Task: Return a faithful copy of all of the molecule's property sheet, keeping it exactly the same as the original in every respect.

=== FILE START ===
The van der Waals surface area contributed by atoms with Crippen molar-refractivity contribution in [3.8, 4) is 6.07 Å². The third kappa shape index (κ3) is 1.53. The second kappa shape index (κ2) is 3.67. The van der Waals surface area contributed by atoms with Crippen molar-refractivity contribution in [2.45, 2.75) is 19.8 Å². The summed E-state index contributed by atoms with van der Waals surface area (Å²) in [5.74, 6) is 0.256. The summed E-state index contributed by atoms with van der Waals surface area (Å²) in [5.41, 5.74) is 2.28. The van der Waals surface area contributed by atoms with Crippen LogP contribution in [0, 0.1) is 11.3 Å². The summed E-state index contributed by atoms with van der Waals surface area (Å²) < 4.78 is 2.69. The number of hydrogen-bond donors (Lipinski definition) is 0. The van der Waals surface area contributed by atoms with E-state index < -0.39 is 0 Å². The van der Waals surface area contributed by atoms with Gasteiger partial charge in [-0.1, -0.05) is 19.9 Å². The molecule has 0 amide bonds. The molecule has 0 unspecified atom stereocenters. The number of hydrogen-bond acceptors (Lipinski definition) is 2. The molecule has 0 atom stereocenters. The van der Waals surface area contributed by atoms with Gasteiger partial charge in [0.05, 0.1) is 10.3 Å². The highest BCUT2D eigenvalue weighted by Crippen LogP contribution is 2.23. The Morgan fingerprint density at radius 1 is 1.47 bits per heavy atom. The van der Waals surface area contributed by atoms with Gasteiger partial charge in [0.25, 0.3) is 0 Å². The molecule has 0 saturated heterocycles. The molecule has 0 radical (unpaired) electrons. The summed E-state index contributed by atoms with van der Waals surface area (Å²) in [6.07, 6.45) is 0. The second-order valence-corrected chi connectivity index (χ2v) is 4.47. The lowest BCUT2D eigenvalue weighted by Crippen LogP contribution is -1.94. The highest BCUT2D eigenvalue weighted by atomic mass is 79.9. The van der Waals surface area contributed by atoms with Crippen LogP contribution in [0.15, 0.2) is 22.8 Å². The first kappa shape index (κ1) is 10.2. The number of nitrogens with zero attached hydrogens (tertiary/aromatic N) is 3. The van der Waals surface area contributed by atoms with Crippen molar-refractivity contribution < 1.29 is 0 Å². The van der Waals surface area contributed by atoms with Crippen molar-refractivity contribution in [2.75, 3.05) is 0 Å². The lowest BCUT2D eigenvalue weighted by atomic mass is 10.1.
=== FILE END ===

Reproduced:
The van der Waals surface area contributed by atoms with Crippen molar-refractivity contribution in [3.8, 4) is 6.07 Å². The third kappa shape index (κ3) is 1.53. The second kappa shape index (κ2) is 3.67. The van der Waals surface area contributed by atoms with Crippen molar-refractivity contribution in [2.45, 2.75) is 19.8 Å². The summed E-state index contributed by atoms with van der Waals surface area (Å²) in [5.74, 6) is 0.256. The summed E-state index contributed by atoms with van der Waals surface area (Å²) in [5.41, 5.74) is 2.28. The van der Waals surface area contributed by atoms with Crippen LogP contribution in [0, 0.1) is 11.3 Å². The summed E-state index contributed by atoms with van der Waals surface area (Å²) < 4.78 is 2.69. The number of hydrogen-bond donors (Lipinski definition) is 0. The van der Waals surface area contributed by atoms with E-state index < -0.39 is 0 Å². The van der Waals surface area contributed by atoms with Gasteiger partial charge in [-0.1, -0.05) is 19.9 Å². The molecule has 0 amide bonds. The molecule has 0 unspecified atom stereocenters. The number of hydrogen-bond acceptors (Lipinski definition) is 2. The molecule has 0 atom stereocenters. The van der Waals surface area contributed by atoms with Gasteiger partial charge in [0.05, 0.1) is 10.3 Å². The highest BCUT2D eigenvalue weighted by Crippen LogP contribution is 2.23. The Morgan fingerprint density at radius 1 is 1.47 bits per heavy atom. The van der Waals surface area contributed by atoms with Gasteiger partial charge in [0.25, 0.3) is 0 Å². The molecule has 0 saturated heterocycles. The molecule has 0 radical (unpaired) electrons. The summed E-state index contributed by atoms with van der Waals surface area (Å²) in [6.07, 6.45) is 0. The second-order valence-corrected chi connectivity index (χ2v) is 4.47. The lowest BCUT2D eigenvalue weighted by Crippen LogP contribution is -1.94. The highest BCUT2D eigenvalue weighted by atomic mass is 79.9. The van der Waals surface area contributed by atoms with Crippen LogP contribution in [0.15, 0.2) is 22.8 Å². The first kappa shape index (κ1) is 10.2. The number of nitrogens with zero attached hydrogens (tertiary/aromatic N) is 3. The van der Waals surface area contributed by atoms with Crippen molar-refractivity contribution < 1.29 is 0 Å². The van der Waals surface area contributed by atoms with Crippen molar-refractivity contribution in [2.75, 3.05) is 0 Å². The lowest BCUT2D eigenvalue weighted by atomic mass is 10.1.